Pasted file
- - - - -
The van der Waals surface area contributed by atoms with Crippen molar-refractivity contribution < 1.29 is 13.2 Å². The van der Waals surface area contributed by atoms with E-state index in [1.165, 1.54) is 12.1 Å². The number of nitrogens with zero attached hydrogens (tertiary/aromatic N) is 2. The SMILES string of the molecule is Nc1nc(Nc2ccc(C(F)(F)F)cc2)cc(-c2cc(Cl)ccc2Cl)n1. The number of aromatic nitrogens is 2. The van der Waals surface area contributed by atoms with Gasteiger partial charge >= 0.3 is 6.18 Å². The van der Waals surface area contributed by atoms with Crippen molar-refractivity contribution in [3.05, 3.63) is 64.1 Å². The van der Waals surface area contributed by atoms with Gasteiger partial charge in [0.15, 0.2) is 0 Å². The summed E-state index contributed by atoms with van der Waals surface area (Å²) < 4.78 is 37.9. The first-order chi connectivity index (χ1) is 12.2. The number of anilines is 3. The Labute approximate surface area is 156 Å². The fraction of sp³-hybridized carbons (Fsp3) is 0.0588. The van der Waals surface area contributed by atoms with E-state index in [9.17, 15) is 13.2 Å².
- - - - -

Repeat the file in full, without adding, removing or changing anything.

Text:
The van der Waals surface area contributed by atoms with Crippen molar-refractivity contribution < 1.29 is 13.2 Å². The van der Waals surface area contributed by atoms with E-state index in [1.165, 1.54) is 12.1 Å². The number of nitrogens with zero attached hydrogens (tertiary/aromatic N) is 2. The SMILES string of the molecule is Nc1nc(Nc2ccc(C(F)(F)F)cc2)cc(-c2cc(Cl)ccc2Cl)n1. The number of aromatic nitrogens is 2. The van der Waals surface area contributed by atoms with Gasteiger partial charge >= 0.3 is 6.18 Å². The van der Waals surface area contributed by atoms with Crippen molar-refractivity contribution in [3.05, 3.63) is 64.1 Å². The van der Waals surface area contributed by atoms with Gasteiger partial charge in [0.15, 0.2) is 0 Å². The summed E-state index contributed by atoms with van der Waals surface area (Å²) < 4.78 is 37.9. The first-order chi connectivity index (χ1) is 12.2. The number of anilines is 3. The Labute approximate surface area is 156 Å². The fraction of sp³-hybridized carbons (Fsp3) is 0.0588. The van der Waals surface area contributed by atoms with E-state index in [9.17, 15) is 13.2 Å².